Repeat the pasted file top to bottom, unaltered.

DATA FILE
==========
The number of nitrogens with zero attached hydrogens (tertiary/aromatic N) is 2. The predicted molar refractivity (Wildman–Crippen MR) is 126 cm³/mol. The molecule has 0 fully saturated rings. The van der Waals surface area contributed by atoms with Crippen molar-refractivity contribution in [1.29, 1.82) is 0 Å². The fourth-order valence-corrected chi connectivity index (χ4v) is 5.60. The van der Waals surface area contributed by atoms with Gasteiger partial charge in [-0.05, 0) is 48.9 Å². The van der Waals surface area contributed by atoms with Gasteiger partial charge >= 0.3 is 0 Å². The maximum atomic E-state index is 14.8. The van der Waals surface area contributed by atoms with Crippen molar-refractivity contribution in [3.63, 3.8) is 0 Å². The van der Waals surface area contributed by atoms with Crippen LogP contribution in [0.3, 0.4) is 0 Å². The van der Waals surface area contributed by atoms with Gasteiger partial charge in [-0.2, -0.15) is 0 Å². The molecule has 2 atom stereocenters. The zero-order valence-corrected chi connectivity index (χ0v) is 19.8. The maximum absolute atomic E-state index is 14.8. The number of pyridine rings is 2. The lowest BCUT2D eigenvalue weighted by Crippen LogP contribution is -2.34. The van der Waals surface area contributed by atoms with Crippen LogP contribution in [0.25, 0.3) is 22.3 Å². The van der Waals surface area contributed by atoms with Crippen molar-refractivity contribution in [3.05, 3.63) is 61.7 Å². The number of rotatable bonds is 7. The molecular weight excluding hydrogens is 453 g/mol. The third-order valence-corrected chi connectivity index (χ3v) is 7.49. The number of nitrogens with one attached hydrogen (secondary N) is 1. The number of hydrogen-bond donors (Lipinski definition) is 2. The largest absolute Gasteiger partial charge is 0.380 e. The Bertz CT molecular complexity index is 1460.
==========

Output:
The number of nitrogens with zero attached hydrogens (tertiary/aromatic N) is 2. The predicted molar refractivity (Wildman–Crippen MR) is 126 cm³/mol. The molecule has 0 fully saturated rings. The van der Waals surface area contributed by atoms with Crippen molar-refractivity contribution in [1.29, 1.82) is 0 Å². The fourth-order valence-corrected chi connectivity index (χ4v) is 5.60. The van der Waals surface area contributed by atoms with Gasteiger partial charge in [-0.05, 0) is 48.9 Å². The van der Waals surface area contributed by atoms with Gasteiger partial charge >= 0.3 is 0 Å². The maximum atomic E-state index is 14.8. The van der Waals surface area contributed by atoms with Crippen molar-refractivity contribution in [3.63, 3.8) is 0 Å². The van der Waals surface area contributed by atoms with Crippen LogP contribution in [0.3, 0.4) is 0 Å². The van der Waals surface area contributed by atoms with Gasteiger partial charge in [-0.2, -0.15) is 0 Å². The molecule has 2 atom stereocenters. The zero-order valence-corrected chi connectivity index (χ0v) is 19.8. The maximum absolute atomic E-state index is 14.8. The number of pyridine rings is 2. The lowest BCUT2D eigenvalue weighted by Crippen LogP contribution is -2.34. The van der Waals surface area contributed by atoms with Crippen LogP contribution in [0.25, 0.3) is 22.3 Å². The van der Waals surface area contributed by atoms with Crippen molar-refractivity contribution in [3.05, 3.63) is 61.7 Å². The number of rotatable bonds is 7. The molecular weight excluding hydrogens is 453 g/mol. The third-order valence-corrected chi connectivity index (χ3v) is 7.49. The number of nitrogens with one attached hydrogen (secondary N) is 1. The number of hydrogen-bond donors (Lipinski definition) is 2. The largest absolute Gasteiger partial charge is 0.380 e. The Bertz CT molecular complexity index is 1460.